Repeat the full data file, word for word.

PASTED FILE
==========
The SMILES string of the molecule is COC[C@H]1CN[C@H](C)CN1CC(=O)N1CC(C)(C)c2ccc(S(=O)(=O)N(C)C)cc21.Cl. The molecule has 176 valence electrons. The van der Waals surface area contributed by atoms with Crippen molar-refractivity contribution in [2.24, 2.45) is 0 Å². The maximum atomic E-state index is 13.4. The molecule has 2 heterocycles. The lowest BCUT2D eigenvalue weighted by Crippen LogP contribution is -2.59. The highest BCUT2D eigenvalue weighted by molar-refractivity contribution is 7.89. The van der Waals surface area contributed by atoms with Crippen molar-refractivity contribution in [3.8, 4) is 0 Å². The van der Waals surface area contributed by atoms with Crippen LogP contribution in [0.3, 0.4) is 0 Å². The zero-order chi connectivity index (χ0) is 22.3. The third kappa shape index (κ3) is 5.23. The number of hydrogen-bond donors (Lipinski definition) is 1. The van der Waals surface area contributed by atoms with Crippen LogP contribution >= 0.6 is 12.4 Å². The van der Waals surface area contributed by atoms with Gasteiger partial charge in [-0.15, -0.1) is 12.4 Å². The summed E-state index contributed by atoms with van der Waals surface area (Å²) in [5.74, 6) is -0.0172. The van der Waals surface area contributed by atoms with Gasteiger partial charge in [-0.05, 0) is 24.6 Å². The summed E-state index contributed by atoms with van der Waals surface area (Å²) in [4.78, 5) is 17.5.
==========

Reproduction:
The SMILES string of the molecule is COC[C@H]1CN[C@H](C)CN1CC(=O)N1CC(C)(C)c2ccc(S(=O)(=O)N(C)C)cc21.Cl. The molecule has 176 valence electrons. The van der Waals surface area contributed by atoms with Crippen molar-refractivity contribution in [2.24, 2.45) is 0 Å². The maximum atomic E-state index is 13.4. The molecule has 2 heterocycles. The lowest BCUT2D eigenvalue weighted by Crippen LogP contribution is -2.59. The highest BCUT2D eigenvalue weighted by molar-refractivity contribution is 7.89. The van der Waals surface area contributed by atoms with Crippen molar-refractivity contribution in [3.8, 4) is 0 Å². The van der Waals surface area contributed by atoms with Crippen LogP contribution in [0.3, 0.4) is 0 Å². The zero-order chi connectivity index (χ0) is 22.3. The third kappa shape index (κ3) is 5.23. The number of hydrogen-bond donors (Lipinski definition) is 1. The van der Waals surface area contributed by atoms with Crippen LogP contribution >= 0.6 is 12.4 Å². The van der Waals surface area contributed by atoms with Gasteiger partial charge in [-0.15, -0.1) is 12.4 Å². The summed E-state index contributed by atoms with van der Waals surface area (Å²) in [5.74, 6) is -0.0172. The van der Waals surface area contributed by atoms with Gasteiger partial charge in [-0.05, 0) is 24.6 Å². The summed E-state index contributed by atoms with van der Waals surface area (Å²) in [4.78, 5) is 17.5.